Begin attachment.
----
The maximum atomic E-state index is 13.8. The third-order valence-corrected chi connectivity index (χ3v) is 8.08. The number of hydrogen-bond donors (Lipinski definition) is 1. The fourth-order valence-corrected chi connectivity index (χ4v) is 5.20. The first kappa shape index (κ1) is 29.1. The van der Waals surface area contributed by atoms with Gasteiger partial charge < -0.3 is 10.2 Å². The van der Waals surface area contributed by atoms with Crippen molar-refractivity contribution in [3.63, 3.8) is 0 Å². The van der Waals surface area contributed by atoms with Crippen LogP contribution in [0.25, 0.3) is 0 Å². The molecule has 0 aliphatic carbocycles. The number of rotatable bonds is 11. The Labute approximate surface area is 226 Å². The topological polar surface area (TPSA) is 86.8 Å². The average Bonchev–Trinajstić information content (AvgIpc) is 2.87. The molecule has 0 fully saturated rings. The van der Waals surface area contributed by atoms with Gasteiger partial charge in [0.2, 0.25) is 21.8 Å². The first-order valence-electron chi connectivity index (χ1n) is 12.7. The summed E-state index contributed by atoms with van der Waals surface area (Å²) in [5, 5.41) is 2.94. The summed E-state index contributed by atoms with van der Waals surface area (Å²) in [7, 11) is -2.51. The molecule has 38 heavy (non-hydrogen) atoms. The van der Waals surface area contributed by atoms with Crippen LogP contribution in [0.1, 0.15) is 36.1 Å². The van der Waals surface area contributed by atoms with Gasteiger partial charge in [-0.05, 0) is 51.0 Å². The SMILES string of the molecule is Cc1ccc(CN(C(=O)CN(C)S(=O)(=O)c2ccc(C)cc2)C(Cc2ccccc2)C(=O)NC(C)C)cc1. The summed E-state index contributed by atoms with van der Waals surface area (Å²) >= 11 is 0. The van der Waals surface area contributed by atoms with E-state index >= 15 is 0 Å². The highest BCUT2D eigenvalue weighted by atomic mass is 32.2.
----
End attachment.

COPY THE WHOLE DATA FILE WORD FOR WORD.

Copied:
The maximum atomic E-state index is 13.8. The third-order valence-corrected chi connectivity index (χ3v) is 8.08. The number of hydrogen-bond donors (Lipinski definition) is 1. The fourth-order valence-corrected chi connectivity index (χ4v) is 5.20. The first kappa shape index (κ1) is 29.1. The van der Waals surface area contributed by atoms with Gasteiger partial charge < -0.3 is 10.2 Å². The van der Waals surface area contributed by atoms with Crippen molar-refractivity contribution in [3.63, 3.8) is 0 Å². The van der Waals surface area contributed by atoms with Crippen LogP contribution in [0.25, 0.3) is 0 Å². The molecule has 0 aliphatic carbocycles. The number of rotatable bonds is 11. The Labute approximate surface area is 226 Å². The topological polar surface area (TPSA) is 86.8 Å². The average Bonchev–Trinajstić information content (AvgIpc) is 2.87. The molecule has 0 fully saturated rings. The van der Waals surface area contributed by atoms with Gasteiger partial charge in [0.2, 0.25) is 21.8 Å². The first-order valence-electron chi connectivity index (χ1n) is 12.7. The summed E-state index contributed by atoms with van der Waals surface area (Å²) in [5, 5.41) is 2.94. The summed E-state index contributed by atoms with van der Waals surface area (Å²) in [7, 11) is -2.51. The molecule has 38 heavy (non-hydrogen) atoms. The van der Waals surface area contributed by atoms with Crippen LogP contribution in [0.1, 0.15) is 36.1 Å². The van der Waals surface area contributed by atoms with Gasteiger partial charge in [-0.05, 0) is 51.0 Å². The SMILES string of the molecule is Cc1ccc(CN(C(=O)CN(C)S(=O)(=O)c2ccc(C)cc2)C(Cc2ccccc2)C(=O)NC(C)C)cc1. The summed E-state index contributed by atoms with van der Waals surface area (Å²) >= 11 is 0. The van der Waals surface area contributed by atoms with E-state index >= 15 is 0 Å². The highest BCUT2D eigenvalue weighted by atomic mass is 32.2.